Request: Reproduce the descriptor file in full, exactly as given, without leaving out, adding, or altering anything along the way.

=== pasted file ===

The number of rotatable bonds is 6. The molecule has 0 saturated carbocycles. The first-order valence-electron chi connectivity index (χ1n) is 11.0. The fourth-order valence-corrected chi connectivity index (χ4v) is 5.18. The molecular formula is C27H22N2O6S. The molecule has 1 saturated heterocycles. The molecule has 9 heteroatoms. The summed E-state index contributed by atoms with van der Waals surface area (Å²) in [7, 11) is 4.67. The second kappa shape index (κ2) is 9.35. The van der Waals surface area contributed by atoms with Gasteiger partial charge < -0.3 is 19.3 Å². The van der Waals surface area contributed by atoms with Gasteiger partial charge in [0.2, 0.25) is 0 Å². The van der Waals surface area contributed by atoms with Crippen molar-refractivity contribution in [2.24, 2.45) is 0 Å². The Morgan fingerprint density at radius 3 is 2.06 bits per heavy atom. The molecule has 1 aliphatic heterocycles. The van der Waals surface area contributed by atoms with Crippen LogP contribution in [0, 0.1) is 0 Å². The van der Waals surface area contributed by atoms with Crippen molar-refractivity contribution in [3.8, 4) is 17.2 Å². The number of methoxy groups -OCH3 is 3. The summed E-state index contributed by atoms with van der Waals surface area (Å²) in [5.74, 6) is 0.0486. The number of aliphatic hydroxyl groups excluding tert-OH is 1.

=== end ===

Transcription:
The number of rotatable bonds is 6. The molecule has 0 saturated carbocycles. The first-order valence-electron chi connectivity index (χ1n) is 11.0. The fourth-order valence-corrected chi connectivity index (χ4v) is 5.18. The molecular formula is C27H22N2O6S. The molecule has 1 saturated heterocycles. The molecule has 9 heteroatoms. The summed E-state index contributed by atoms with van der Waals surface area (Å²) in [7, 11) is 4.67. The second kappa shape index (κ2) is 9.35. The van der Waals surface area contributed by atoms with Gasteiger partial charge < -0.3 is 19.3 Å². The van der Waals surface area contributed by atoms with Gasteiger partial charge in [0.2, 0.25) is 0 Å². The van der Waals surface area contributed by atoms with Crippen molar-refractivity contribution in [2.24, 2.45) is 0 Å². The Morgan fingerprint density at radius 3 is 2.06 bits per heavy atom. The molecule has 1 aliphatic heterocycles. The van der Waals surface area contributed by atoms with Crippen LogP contribution in [0, 0.1) is 0 Å². The van der Waals surface area contributed by atoms with Crippen molar-refractivity contribution in [3.8, 4) is 17.2 Å². The number of methoxy groups -OCH3 is 3. The summed E-state index contributed by atoms with van der Waals surface area (Å²) in [5.74, 6) is 0.0486. The number of aliphatic hydroxyl groups excluding tert-OH is 1.